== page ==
I have an I/O problem with a large table.
The table has the following main characteristics:
- environment: Azure SQL Database (tier is P4 Premium (500 DTUs))
- rows: 2,135,044,521
- 1,275 used partitions
- clustered and partitioned index
This is the table implementation:
CREATE TABLE [data].[DemoUnitData]( [UnitID] [bigint] NOT NULL, [Timestamp] [datetime] NOT NULL, [Value1] [decimal](18, 2) NULL, [Value2] [decimal](18, 2) NULL, [Value3] [decimal](18, 2) NULL, CONSTRAINT [PK_DemoUnitData] PRIMARY KEY CLUSTERED ( [UnitID] ASC, [Timestamp] ASC ) ) GO ALTER TABLE [data].[DemoUnitData] WITH NOCHECK ADD CONSTRAINT [FK_DemoUnitData_Unit] FOREIGN KEY([UnitID]) REFERENCES [model].[Unit] ([ID]) GO ALTER TABLE [data].[DemoUnitData] CHECK CONSTRAINT [FK_DemoUnitData_Unit] GO
The partitioning is related to this:
CREATE PARTITION SCHEME [DailyPartitionSchema] AS PARTITION [DailyPartitionFunction] ALL TO ([PRIMARY]) CREATE PARTITION FUNCTION [DailyPartitionFunction] (datetime) AS RANGE RIGHT FOR VALUES (N'2017-07-25T00:00:00.000', N'2017-07-26T00:00:00.000', N'2017-07-27T00:00:00.000', ... )
Quality of service
I think the indexes and statistics are well maintained every night by incremental rebuild/reorganize/update.
These are the current index stats of the most heavily used index partitions:
These are the current statistics properties of the most heavily used partitions:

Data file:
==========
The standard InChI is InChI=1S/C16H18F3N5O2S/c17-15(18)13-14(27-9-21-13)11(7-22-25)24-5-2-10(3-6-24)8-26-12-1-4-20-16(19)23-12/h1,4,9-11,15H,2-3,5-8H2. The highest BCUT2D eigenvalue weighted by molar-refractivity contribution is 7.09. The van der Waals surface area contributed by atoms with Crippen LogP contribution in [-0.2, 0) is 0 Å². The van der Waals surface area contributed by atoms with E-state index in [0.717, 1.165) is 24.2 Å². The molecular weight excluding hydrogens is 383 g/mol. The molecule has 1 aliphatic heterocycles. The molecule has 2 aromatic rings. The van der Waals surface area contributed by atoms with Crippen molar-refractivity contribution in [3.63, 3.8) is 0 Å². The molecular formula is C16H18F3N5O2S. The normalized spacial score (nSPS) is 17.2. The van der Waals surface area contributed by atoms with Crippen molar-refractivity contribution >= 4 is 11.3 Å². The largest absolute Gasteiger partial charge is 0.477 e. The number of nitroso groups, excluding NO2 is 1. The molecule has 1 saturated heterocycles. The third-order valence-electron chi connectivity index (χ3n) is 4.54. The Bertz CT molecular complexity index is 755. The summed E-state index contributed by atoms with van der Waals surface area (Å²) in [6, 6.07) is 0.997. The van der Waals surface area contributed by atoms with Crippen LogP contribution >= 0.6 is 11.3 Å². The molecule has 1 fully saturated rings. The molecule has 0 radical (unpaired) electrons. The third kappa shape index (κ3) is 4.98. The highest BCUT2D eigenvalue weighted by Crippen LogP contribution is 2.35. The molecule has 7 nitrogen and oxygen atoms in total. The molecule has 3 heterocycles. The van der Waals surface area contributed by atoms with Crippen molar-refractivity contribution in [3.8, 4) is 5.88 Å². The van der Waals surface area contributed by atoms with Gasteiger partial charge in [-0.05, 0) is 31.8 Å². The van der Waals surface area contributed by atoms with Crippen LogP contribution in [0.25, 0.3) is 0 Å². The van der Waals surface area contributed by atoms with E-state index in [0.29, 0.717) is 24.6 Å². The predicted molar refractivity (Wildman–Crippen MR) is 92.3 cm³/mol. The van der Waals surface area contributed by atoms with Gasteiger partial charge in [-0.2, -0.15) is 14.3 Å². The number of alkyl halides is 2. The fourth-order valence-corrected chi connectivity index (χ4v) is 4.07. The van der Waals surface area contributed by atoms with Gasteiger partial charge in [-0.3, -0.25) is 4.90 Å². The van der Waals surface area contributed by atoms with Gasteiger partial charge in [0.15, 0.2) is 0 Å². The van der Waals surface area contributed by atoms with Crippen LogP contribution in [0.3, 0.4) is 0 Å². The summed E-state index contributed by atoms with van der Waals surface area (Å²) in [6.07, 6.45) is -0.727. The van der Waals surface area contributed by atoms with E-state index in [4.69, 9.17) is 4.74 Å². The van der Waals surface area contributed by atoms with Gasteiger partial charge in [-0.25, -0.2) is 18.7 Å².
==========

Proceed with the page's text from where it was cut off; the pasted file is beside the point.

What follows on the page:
I run a simple query on a high frequency against the table.
SELECT [UnitID] ,[Timestamp] ,[Value1] ,[Value2] ,[Value3] FROM [data].[DemoUnitData] WHERE [UnitID] = 8877 AND [Timestamp] >= '2018-03-01' AND [Timestamp] < '2018-03-13' OPTION (MAXDOP 1)
The execution plan looks like this: https://www.brentozar.com/pastetheplan/?id=rJvI_4TtG
My problem is that these queries produce an extremely high amount of I/O operations resulting in a bottleneck of
I have read that
PAGEIOLATCH_SH waits are often related to not well-optimized indexes. Are there any recommendations you have for me how to reduce I/O operations? Maybe by adding a better index?
Answer 1 - related to comment from @S4V1N
The posted query plan was from a query I executed in SSMS. After your comment I do some research on the server history. The accual query exceuted from the service looks a bit different (EntityFramework related).
(@p__linq__0 bigint,@p__linq__1 datetime2(7),@p__linq__2 datetime2(7)) SELECT 1 AS [C1], [Extent1] .[Timestamp] AS [Timestamp], [Extent1] .[Value1] AS [Value1], [Extent1] .[Value2] AS [Value2], [Extent1] .[Value3] AS [Value3] FROM [data].[DemoUnitData] AS [Extent1] WHERE ([Extent1].[UnitID] = @p__linq__0) AND ([Extent1].[Timestamp] >= @p__linq__1) AND ([Extent1].[Timestamp] < @p__linq__2) OPTION (MAXDOP 1)
Also, the plan looks different:
And like you can see here, our DB performance is hardly influenced by this query.
Answer 2 - related to answer from @Joe Obbish
For testing the solution I replaced Entity Framework with a simple SqlCommand. The result was an amazing performance boost!
The query plan is now the same as in SSMS and the logical reads and writes drop to ~8 per execution.
It also explains why I get a big performance drop after I changed the partition range from monthly to daily. The missing of partition elimination resulted in more partitions to scan.